We have received several questions regarding the Company’s decision to file for mediation. We have included many of the questions in the Q & A below. However, if you have further questions please do not hesitate to reply to this email.
1. What is the process for mediation?
The National Mediation Board (NMB) may become involved in mediation when the parties fail to reach an agreement in direct bargaining. Either party, the Company or the Union individually, or both together, may request the NMB’s services to assist in the collective bargaining process. Once the NMB has assigned a mediator to the process, negotiations continue with the help of the mediator until an agreement is reached or the Board determines that its efforts to mediate have been unsuccessful, at which time it seeks to induce the parties to submit the dispute to arbitration. If either party refuses the proffer of arbitration, the Board issues a notice stating that the parties have failed to resolve the dispute through mediation. The notice triggers a thirty-day cooling-off period, after which either side may avail itself of self-help, which may include an employee strike.
2. Was there a threat to strike made?
No, there are very strict legal guidelines and processes that employees governed under the Railway Labor Act must follow in order to strike or threaten to strike.
3. What does entering into mediation mean to our current negotiations?
It means the National Mediation Board may assign the same mediator currently assigned to the ERJ contract or an additional mediator to facilitate our negotiations. That facilitation includes setting dates and locations for negotiations sessions, actual mediation between the two parties and monitoring progress. However, the mediator has no authority to force agreement upon the parties or to dictate the terms of settlement.
4. When will negotiations sessions begin again?
Now that the Company has made the decision to file for mediation under the CRJ contract, the Company will have to officially file and the NMB may appoint a mediator as discussed above. The IAM is willing to meet at any time; however, the mediator may assist in setting a location and dates for the next sessions. We will send out updates as soon as we have information regarding the mediator assigned and any upcoming negotiation sessions.
5. Who is filing for mediation now?
The Company made the decision to file for mediation for the CRJ contract.
6. Can you file for mediation for just particular sections of the contract or is it for the entire contract?
No, once you file for mediation the NMB is involved in all aspects of contract negotiations until you have reached a tentative agreement or mediation is deemed unsuccessful as outlined above in question 1.
7. Why is the Company filing for mediation?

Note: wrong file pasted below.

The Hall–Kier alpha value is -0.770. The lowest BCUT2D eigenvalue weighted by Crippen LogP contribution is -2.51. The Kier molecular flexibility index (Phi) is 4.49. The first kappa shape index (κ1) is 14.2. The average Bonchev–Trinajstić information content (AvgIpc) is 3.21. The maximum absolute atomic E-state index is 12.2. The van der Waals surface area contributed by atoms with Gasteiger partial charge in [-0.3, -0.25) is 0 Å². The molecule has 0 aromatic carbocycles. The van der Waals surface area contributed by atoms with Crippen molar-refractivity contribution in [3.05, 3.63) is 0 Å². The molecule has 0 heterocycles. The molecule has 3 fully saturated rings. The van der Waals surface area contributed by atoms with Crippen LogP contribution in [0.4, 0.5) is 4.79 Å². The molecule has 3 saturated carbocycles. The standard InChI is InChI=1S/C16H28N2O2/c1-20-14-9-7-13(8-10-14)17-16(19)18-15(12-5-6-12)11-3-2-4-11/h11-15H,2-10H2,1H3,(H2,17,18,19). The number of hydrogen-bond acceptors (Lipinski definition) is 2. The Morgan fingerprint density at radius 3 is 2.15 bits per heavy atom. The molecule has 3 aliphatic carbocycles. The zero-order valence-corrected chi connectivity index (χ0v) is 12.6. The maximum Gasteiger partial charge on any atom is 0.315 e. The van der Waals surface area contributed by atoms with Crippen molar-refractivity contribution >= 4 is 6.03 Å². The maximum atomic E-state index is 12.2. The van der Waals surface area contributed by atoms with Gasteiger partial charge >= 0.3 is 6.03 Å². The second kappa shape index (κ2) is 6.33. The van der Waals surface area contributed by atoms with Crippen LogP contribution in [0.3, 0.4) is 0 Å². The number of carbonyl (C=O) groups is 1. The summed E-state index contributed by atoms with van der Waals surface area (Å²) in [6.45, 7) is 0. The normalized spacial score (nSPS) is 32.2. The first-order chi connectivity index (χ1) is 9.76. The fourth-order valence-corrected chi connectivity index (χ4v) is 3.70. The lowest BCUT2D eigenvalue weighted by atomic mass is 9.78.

The Company has been unable to address our reasonable proposals and therefore determined they need help in bargaining over our differences. Remember, these differences did not happen overnight as we had indicated in previous updates. While progress on many items was being made there were still substantial differences on specific items. Just a few of the items are sick time, commuter clause and per diem. We will have more updates regarding contested issues in future negotiations updates.
8. Has the committee tried to resolve the dispute?
Your negotiations committee has worked tirelessly to develop reasonable proposals based on our current ERJ and CRJ contracts and we are willing to continue talks, with or without the participation of the NMB, in an effort to reach an agreement. However, the Company feels it’s necessary to file for mediation. We do not object to this filing and we welcome any opportunity to bargain a contract that we deserve and that addresses our needs.
9. Why is the mediation filed separately for CRJ and ERJ if we are in joint contract negotiations?
As you know we are currently under two separate contracts, one for CRJ flight attendants and another for ERJ flight attendants. The IAM had already entered into negotiations for the ERJ contract at the time the merger was announced between Atlantic Southeast and ExpressJet. During those negotiations the Company made it clear they were not interested in negotiating for the ERJ contract and the IAM chose to file for mediation at that time. Once the IAM was certified by the NMB as the bargaining unit for both CRJ and ERJ flight attendants, we entered into joint contract negotiations to merge the two groups’ contracts. In order to have the NMB intervene in the joint contract negotiations it is necessary for a filing for mediation to occur for the CRJ contract.
10. Is there a problem or something personal with the negotiating committee that caused the Company to file for mediation?
No, there is nothing but professionalism displayed by your negotiations committee members in all dealings with the Company. This filing is due to fundamental differences in what the Company is willing to offer and what we are willing to accept. We refuse to go backward.
11. Does the entire negotiating committee agree on the specific issues that we are in disagreement with the Company on?
Yes, we agree unanimously that we are doing the right thing by standing our ground in negotiations. Throughout our negotiation it has become more and more apparent on our committees that regardless of which mainline partner we support, what base you’re from or if you’re CRJ or ERJ, we all want the same things.
As industry leaders it is now more important than ever that we stand together in solidarity. These negotiations will have a profound and lasting effect not only on the flight attendants of ExpressJet, but also on the entire regional industry. It is our responsibility to defend our collective bargaining rights for our families and ourselves, so that we may maintain and improve our quality of life. It is up to us to build and progress our profession as safety professionals.